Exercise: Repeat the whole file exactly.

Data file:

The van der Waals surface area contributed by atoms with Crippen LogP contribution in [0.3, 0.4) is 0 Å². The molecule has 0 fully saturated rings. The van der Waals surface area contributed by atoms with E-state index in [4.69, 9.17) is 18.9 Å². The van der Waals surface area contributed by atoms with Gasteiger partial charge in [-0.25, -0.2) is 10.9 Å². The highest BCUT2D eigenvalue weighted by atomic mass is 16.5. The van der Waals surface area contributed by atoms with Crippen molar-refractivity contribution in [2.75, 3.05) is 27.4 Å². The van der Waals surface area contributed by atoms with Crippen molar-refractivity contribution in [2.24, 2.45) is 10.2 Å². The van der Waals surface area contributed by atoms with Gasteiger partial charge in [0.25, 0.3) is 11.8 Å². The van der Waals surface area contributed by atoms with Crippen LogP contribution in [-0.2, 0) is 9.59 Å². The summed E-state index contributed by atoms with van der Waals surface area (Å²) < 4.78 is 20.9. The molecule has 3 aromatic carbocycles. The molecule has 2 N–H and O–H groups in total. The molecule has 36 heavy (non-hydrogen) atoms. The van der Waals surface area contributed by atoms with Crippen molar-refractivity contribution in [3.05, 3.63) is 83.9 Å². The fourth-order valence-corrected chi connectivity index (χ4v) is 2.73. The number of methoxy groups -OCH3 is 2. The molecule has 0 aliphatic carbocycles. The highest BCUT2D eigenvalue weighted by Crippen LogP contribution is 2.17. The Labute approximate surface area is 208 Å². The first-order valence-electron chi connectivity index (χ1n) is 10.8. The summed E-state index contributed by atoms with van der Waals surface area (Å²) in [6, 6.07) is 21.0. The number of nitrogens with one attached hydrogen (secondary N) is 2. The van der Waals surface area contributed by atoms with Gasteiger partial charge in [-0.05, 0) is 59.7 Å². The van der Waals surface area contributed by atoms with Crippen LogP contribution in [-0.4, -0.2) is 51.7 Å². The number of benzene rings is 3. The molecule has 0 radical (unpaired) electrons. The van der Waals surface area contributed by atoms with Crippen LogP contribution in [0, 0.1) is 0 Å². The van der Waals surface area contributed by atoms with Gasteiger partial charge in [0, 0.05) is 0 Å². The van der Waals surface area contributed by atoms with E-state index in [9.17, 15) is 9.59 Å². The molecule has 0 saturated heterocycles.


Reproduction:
The van der Waals surface area contributed by atoms with Crippen LogP contribution in [0.3, 0.4) is 0 Å². The molecule has 0 fully saturated rings. The van der Waals surface area contributed by atoms with E-state index in [4.69, 9.17) is 18.9 Å². The van der Waals surface area contributed by atoms with Gasteiger partial charge in [-0.25, -0.2) is 10.9 Å². The highest BCUT2D eigenvalue weighted by atomic mass is 16.5. The van der Waals surface area contributed by atoms with Crippen molar-refractivity contribution in [2.75, 3.05) is 27.4 Å². The van der Waals surface area contributed by atoms with Crippen molar-refractivity contribution in [2.24, 2.45) is 10.2 Å². The van der Waals surface area contributed by atoms with Gasteiger partial charge in [0.25, 0.3) is 11.8 Å². The van der Waals surface area contributed by atoms with Crippen LogP contribution in [-0.2, 0) is 9.59 Å². The summed E-state index contributed by atoms with van der Waals surface area (Å²) < 4.78 is 20.9. The molecule has 3 aromatic carbocycles. The molecule has 2 N–H and O–H groups in total. The molecule has 36 heavy (non-hydrogen) atoms. The van der Waals surface area contributed by atoms with Crippen molar-refractivity contribution in [3.05, 3.63) is 83.9 Å². The fourth-order valence-corrected chi connectivity index (χ4v) is 2.73. The number of methoxy groups -OCH3 is 2. The molecule has 0 aliphatic carbocycles. The highest BCUT2D eigenvalue weighted by Crippen LogP contribution is 2.17. The Labute approximate surface area is 208 Å². The first-order valence-electron chi connectivity index (χ1n) is 10.8. The summed E-state index contributed by atoms with van der Waals surface area (Å²) in [6, 6.07) is 21.0. The number of nitrogens with one attached hydrogen (secondary N) is 2. The van der Waals surface area contributed by atoms with Gasteiger partial charge in [-0.05, 0) is 59.7 Å². The van der Waals surface area contributed by atoms with Crippen LogP contribution in [-0.4, -0.2) is 51.7 Å². The number of benzene rings is 3. The molecule has 0 radical (unpaired) electrons. The van der Waals surface area contributed by atoms with Crippen LogP contribution in [0, 0.1) is 0 Å². The van der Waals surface area contributed by atoms with Gasteiger partial charge in [0, 0.05) is 0 Å². The van der Waals surface area contributed by atoms with E-state index in [9.17, 15) is 9.59 Å². The molecule has 0 saturated heterocycles.